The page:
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review 2016-11-13 00:20
Communist "witch" hunt during the '50s
Home Sweet Home: A novel - April Smith

This book is loosely based on a real-life family who was victimized by the fear and hatred created during the McCarthy era.   Cal Kuseck and his wife Betsy move their two children, Jo and Lance, to a cattle farm in South Dakota.  The book chronicles their struggle to adapt to their new life.  Cal becomes interested in politics and serves three terms in the State Assembly.  When he decides to run for the Senate, the FBI looks more closely into his and his family’s past affiliations and learn of Betsy’s short membership in the Communist party when she was a very young woman.  Cal’s political enemies start a smear campaign and his friends and neighbors turn against him.  This all leads to a libel lawsuit and ultimately, many years later, to murder.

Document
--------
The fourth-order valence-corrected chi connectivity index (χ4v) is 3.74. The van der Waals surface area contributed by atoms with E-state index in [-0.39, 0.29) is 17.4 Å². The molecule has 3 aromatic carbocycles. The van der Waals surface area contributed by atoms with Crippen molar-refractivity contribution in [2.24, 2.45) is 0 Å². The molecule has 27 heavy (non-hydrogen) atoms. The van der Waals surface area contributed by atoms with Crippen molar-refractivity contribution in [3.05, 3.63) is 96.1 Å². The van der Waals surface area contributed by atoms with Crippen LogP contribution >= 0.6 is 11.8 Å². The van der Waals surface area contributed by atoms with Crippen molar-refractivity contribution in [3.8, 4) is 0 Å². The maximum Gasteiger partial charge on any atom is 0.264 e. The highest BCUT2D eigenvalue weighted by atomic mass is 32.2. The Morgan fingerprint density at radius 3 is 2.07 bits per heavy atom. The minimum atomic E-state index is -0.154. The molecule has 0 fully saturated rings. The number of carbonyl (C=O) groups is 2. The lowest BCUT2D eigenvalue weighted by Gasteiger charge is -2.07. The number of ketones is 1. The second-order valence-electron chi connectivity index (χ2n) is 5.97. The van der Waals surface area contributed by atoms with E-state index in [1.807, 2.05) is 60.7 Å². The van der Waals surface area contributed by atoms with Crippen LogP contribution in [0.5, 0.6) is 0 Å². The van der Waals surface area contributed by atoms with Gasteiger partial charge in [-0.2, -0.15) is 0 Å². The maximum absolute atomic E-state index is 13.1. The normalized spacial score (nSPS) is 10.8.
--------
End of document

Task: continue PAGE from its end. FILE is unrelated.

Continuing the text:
I had expected this to be a fascinating, empathetic book but for some reason, I never could really connect with the characters. I thought this book would really speak to my heart, especially during this difficult time in our country when people are so divided and fear is prevalent.  I read this book during the last days of the presidential election.  But I really didn’t get caught up in the victimization of this family and didn’t find much suspense in the murder either.   It felt a bit flat and disjointed to me. But it’s certainly a timely book and shows just how fear and hate can grow in a country until it produces unreasonable mass hysteria.

 

This book was given to me by the publisher through First to Read in return for an honest review.

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